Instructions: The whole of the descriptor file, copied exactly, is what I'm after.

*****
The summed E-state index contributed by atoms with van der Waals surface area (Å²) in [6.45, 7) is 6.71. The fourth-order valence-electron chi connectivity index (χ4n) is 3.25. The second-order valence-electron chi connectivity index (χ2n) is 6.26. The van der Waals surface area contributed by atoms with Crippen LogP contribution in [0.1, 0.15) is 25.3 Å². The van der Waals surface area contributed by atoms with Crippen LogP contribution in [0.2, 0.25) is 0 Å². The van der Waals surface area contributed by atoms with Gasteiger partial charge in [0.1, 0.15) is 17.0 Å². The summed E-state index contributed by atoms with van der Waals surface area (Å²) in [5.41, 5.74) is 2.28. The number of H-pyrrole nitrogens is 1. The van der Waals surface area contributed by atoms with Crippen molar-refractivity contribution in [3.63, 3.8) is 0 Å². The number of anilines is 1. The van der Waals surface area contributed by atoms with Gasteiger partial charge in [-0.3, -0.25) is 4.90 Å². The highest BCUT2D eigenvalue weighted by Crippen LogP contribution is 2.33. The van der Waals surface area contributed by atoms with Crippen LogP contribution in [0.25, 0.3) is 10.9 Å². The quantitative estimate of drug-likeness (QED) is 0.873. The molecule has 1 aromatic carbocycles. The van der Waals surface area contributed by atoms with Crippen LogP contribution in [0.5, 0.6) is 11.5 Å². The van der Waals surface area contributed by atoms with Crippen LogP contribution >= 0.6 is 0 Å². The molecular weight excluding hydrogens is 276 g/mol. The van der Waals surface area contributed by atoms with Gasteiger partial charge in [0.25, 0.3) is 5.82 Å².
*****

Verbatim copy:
The summed E-state index contributed by atoms with van der Waals surface area (Å²) in [6.45, 7) is 6.71. The fourth-order valence-electron chi connectivity index (χ4n) is 3.25. The second-order valence-electron chi connectivity index (χ2n) is 6.26. The van der Waals surface area contributed by atoms with Crippen LogP contribution in [0.1, 0.15) is 25.3 Å². The van der Waals surface area contributed by atoms with Crippen LogP contribution in [0.2, 0.25) is 0 Å². The van der Waals surface area contributed by atoms with Gasteiger partial charge in [0.1, 0.15) is 17.0 Å². The summed E-state index contributed by atoms with van der Waals surface area (Å²) in [5.41, 5.74) is 2.28. The number of H-pyrrole nitrogens is 1. The van der Waals surface area contributed by atoms with Crippen molar-refractivity contribution in [3.63, 3.8) is 0 Å². The number of anilines is 1. The van der Waals surface area contributed by atoms with Gasteiger partial charge in [-0.3, -0.25) is 4.90 Å². The highest BCUT2D eigenvalue weighted by Crippen LogP contribution is 2.33. The van der Waals surface area contributed by atoms with Crippen LogP contribution in [0.25, 0.3) is 10.9 Å². The quantitative estimate of drug-likeness (QED) is 0.873. The molecule has 1 aromatic carbocycles. The van der Waals surface area contributed by atoms with Crippen LogP contribution in [0.5, 0.6) is 11.5 Å². The van der Waals surface area contributed by atoms with Crippen LogP contribution >= 0.6 is 0 Å². The molecular weight excluding hydrogens is 276 g/mol. The van der Waals surface area contributed by atoms with Gasteiger partial charge in [0.25, 0.3) is 5.82 Å².